Traveling down the Gold Coast

Our first day plan was to watch the weather and travel only as far as we could before the storms materialized. We were surprised to avoid any bad weather and made it to Hobe Sound. This stretch of the ICW is quiet, and we began to see large estates along the shore on the ocean side. This scene of multimillion dollar homes would continue with minor variation all the way past Miami

During our second day of travel, we had to pass eight bridges which must open for us, due to our 50 foot mast. Most bridges have a regular schedule for opening, and it’s up to us to get to each at the correct time. Generally they open every half hour. On this day the distance between bridges made it possible for us to reach each bridge in good time. Only in one instance did we have to slow to await the next opening, losing most of the half hour in the process.

Our plan was to anchor for the night by the West Palm Beach City docks. That would allow us to row over to the docks to get ashore. Unfortunately, other boaters had the same idea, so there was no room for us.  We were forced to travel a bit further to another anchorage with no shore access.

The next morning we pulled up the anchor and headed south for Ft. Lauderdale. We intended to anchor in Lake Sylvia in Fort Lauderdale. Lake Sylvia isn’t really a lake it’s merely a small body of water connected by canals and surrounded by expensive homes. It does provide a good anchorage for cruisers heading north or south. Unfortunately however we didn’t get very far. Shortly after leaving our Anchorage we smelled burning rubber and, upon checking, found that the alternator belt was smoking. We had issues with the alternator before and decided this time that it was perhaps best to replace the alternator with another I had on board. This spare was the one that actually came with the new engine three years ago. I chose to have that as a spare and use the more powerful one for cruising.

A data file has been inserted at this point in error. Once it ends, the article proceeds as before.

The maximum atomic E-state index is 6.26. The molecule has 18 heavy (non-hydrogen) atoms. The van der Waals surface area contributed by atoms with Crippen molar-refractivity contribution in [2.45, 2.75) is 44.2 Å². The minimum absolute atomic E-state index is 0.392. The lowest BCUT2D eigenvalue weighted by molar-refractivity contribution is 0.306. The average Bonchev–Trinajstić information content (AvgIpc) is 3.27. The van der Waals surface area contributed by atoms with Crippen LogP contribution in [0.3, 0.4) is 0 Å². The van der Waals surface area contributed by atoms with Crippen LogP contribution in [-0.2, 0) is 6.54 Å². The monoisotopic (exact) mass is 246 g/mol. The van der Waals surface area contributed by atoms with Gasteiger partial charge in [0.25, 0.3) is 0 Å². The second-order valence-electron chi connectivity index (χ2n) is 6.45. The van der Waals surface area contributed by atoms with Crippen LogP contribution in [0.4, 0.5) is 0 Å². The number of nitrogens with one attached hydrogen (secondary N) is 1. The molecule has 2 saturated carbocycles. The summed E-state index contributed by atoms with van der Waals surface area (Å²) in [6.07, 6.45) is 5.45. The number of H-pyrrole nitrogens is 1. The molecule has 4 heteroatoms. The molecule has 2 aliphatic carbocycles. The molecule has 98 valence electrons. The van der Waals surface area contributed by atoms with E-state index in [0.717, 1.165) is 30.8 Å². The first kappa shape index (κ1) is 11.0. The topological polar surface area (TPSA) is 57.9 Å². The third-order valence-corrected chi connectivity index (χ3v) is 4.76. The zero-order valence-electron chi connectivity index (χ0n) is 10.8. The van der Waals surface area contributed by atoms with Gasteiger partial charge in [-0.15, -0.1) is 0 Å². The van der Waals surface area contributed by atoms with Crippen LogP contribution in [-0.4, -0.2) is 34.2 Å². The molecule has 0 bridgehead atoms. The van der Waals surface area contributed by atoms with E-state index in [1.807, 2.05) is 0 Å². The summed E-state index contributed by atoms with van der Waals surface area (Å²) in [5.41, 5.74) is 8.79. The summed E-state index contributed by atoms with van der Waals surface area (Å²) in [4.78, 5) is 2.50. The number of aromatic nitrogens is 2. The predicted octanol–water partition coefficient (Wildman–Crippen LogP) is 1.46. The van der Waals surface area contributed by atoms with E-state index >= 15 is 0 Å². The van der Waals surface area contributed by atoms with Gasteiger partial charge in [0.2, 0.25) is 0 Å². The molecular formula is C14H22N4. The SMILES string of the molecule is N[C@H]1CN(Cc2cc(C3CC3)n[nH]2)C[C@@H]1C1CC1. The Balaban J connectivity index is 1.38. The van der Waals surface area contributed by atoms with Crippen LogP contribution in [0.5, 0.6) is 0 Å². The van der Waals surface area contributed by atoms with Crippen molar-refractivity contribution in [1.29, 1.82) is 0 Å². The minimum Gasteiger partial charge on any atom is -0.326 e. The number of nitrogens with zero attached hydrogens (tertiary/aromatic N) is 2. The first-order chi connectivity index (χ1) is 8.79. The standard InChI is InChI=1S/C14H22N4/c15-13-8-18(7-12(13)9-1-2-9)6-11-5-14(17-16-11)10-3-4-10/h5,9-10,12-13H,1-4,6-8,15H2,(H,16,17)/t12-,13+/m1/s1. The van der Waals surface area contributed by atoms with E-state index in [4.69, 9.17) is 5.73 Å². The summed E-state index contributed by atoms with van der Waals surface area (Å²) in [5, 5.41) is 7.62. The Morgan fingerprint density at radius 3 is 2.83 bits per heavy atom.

After an extended period in a hot engine compartment, I got the new unit working properly. But enough of the day was behind us now that we knew we would never make Lake Sylvia in daylight. So we decided to wait till the morning and try again.

They say that good things come in bunches in the reverse is also true. So it seems with us. When we tried to leave the next morning, the anchor windlass would not work. That means I had to pull up the chain and anchor by hand. This is not impossible – just a lot of hard work. After several attempts at resolving the problem that I think must be connected with the alternator exchange, I have given up and plan to reconnect with the issue when I get to Marathon. In the meantime I will just be pulling up the anchor by hand as I’ve done in times past.

But we did get moving and headed south to Fort Lauderdale. This stretch of ICW is in some ways the most challenging but also in other ways the most interesting stretch. The challenge relates to the 18 bridges we must get to open so we can pass. Most are on a schedule that we can meet only if the tidal current provides us with a boost. Otherwise we go a bit slower to kill time waiting for the next scheduled opening.

A stretch of 35 miles of this route has been named The Canyon. This is because the ICW is narrow here, and the shorelines on both sides are concrete walls. So boat wakes bounce back and forth long after the boat has passed It makes for a rocky ride. The interesting aspect of this stretch comes from passing close by so many multi million dollar homes with stretches of high rise condos in between. There are so many people packed into the stretch and so much conspicuous wealth. We can only try to imagine what it would be like to live in such a setting. One of the reasons these homes are so expensive is because they are on the waterfront. Of course the reason for this setting being valuable is because they can sit on their porches and dream about traveling by boat as they watch us and others pass regularly. So perhaps we are the lucky ones living that dream.